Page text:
With presidential and legislative elections fast approaching, France is facing substantial and unprecedented change at home. Right-wing discourse, whose roots were strengthened under the presidency of Nicolas Sarkozy between 2007 and 2012, has gained popularity in the country. At the time, Sarkozy raised the question of French “national identity” in reference to “immigration”. He even created the Ministry of Immigration, Integration, National Identity and Co-development, abolished in 2010. Since then, the discourse of right-wing French politicians, media and extremists has become entangled in matters of national identity and immigration.
However, the left bloc is still trapped in the post-April 2002 moment due to the Jean-Marie Le Pen factor. Le Pen, who was president of the National Rally (RN) from 1972 to 2011, imploded the political establishment of the French Fifth Republic. In 2002, he eliminated the candidate of the Socialist Party (PS) and former Prime Minister Lionel Jospin and faced outgoing President Jacques Chirac in a second round. Two decades later, the Le Pen dynasty has become the de facto politically visible family in France as their xenophobic message continues to resonate in the bourgeois milieu of the largest cities and rural towns. To some extent, Sarkozy rehabilitated the national identity narrative, using it as an electoral tactic to “contain” Le Pen, who has led the RN since 2001, in the 2007 presidential election. As a result, Le Pen came out strong in the 2007 election. In 2017, she reached the final as her father did in 2002 and faced current President Emmanuel Macron in a runoff.
Radicalization of the right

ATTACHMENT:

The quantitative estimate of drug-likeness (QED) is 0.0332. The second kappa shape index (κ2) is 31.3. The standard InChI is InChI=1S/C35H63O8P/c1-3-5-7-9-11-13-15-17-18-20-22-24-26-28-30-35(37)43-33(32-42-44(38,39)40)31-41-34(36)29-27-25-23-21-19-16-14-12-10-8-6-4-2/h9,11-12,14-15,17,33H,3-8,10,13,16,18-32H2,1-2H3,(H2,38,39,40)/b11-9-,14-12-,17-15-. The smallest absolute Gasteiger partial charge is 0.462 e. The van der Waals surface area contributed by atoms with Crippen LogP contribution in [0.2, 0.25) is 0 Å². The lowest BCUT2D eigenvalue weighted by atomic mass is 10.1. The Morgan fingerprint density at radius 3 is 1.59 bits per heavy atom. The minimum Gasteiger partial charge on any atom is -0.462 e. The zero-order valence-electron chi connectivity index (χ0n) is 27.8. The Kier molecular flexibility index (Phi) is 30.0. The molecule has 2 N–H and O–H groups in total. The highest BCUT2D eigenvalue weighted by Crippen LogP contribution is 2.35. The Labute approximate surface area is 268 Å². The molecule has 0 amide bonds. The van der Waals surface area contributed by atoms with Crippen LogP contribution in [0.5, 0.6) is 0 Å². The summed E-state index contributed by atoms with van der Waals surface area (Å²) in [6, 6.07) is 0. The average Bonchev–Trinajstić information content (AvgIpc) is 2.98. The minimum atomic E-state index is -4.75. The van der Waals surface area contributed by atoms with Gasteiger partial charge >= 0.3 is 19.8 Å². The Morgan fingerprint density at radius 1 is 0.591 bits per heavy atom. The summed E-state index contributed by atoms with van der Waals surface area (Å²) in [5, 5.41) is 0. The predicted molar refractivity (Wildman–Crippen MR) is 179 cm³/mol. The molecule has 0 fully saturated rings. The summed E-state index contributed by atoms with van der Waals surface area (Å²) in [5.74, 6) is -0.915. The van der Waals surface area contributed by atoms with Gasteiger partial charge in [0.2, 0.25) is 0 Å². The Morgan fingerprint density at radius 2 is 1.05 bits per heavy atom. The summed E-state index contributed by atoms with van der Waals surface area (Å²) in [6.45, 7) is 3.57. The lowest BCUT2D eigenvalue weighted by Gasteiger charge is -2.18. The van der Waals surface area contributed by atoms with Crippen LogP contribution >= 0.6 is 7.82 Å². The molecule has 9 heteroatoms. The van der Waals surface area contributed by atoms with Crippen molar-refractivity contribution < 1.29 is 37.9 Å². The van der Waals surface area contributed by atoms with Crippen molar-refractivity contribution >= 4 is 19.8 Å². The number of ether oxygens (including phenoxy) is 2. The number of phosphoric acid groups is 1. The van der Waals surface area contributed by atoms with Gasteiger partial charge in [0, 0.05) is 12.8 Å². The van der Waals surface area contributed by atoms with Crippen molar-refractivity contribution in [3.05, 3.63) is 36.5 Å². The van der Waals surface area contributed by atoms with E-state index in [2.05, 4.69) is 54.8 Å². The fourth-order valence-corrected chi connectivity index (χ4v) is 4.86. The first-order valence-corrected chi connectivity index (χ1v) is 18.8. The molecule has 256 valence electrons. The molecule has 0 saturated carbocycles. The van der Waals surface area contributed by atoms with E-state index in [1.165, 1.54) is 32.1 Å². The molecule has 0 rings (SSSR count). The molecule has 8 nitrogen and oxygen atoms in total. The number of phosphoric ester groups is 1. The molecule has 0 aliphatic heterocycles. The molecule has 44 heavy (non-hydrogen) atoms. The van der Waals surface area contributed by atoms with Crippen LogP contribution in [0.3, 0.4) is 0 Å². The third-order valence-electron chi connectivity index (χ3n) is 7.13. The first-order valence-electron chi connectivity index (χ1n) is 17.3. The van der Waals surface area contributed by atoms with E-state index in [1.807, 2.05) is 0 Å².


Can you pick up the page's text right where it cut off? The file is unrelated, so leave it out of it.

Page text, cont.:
Right-wing and far-right parties in France have radicalized the whole theme of national identity and immigration. They make a mockery of the integration progress made by successive socialist governments in the 1980s and mid-1990s for millions of immigrants, especially Arabs and Muslims. Now there is Eric Zemmour, the controversial journalist leading the Reconquete! (Reconquer!), like the rising star of the xenophobic circus in France. Zemmour is known for his anti-Muslim and anti-immigrant rhetoric and is expected to run in the next election. Zemmour wants to reclaim what he vehemently calls “the Christian values of France”. This is why he preferred to choose a name for his party that rhymes with “Reconquista”, a term used to define the centuries-old Christian efforts to eliminate the existence of Muslims during the period of Al-Andalus in the Iberian Peninsula.
Zemmour’s speech confirms the political situation of Islamophobic discourse on the French right. So, in Macron’s cabinet, there are super warmongering and anti-Muslim voices like the interior and education ministers. The arrogant mainstream media uses the character of Zemmour to remove sociological and cultural context from complex issues of immigration and religion. However, the critical issue must be approached with wise public policy and not fall victim to the pointless and senseless political debates of ignorant politicians.
Zemmour’s popularity in right-wing and far-right circles is a reflection of the failed immigration policy of Macron and his predecessors. In particular, amid the Benalla affair, the Yellow Vest protests and the mishandling of the COVID-19 crisis, the French leader has implemented surprisingly sweeping changes in policies relating to immigration and Islam. Today, like his far-right opponents, he is ready to domesticate French Muslims in the name of the sacrosanct principles of secularism of the French Republic.
“I’m more hostile”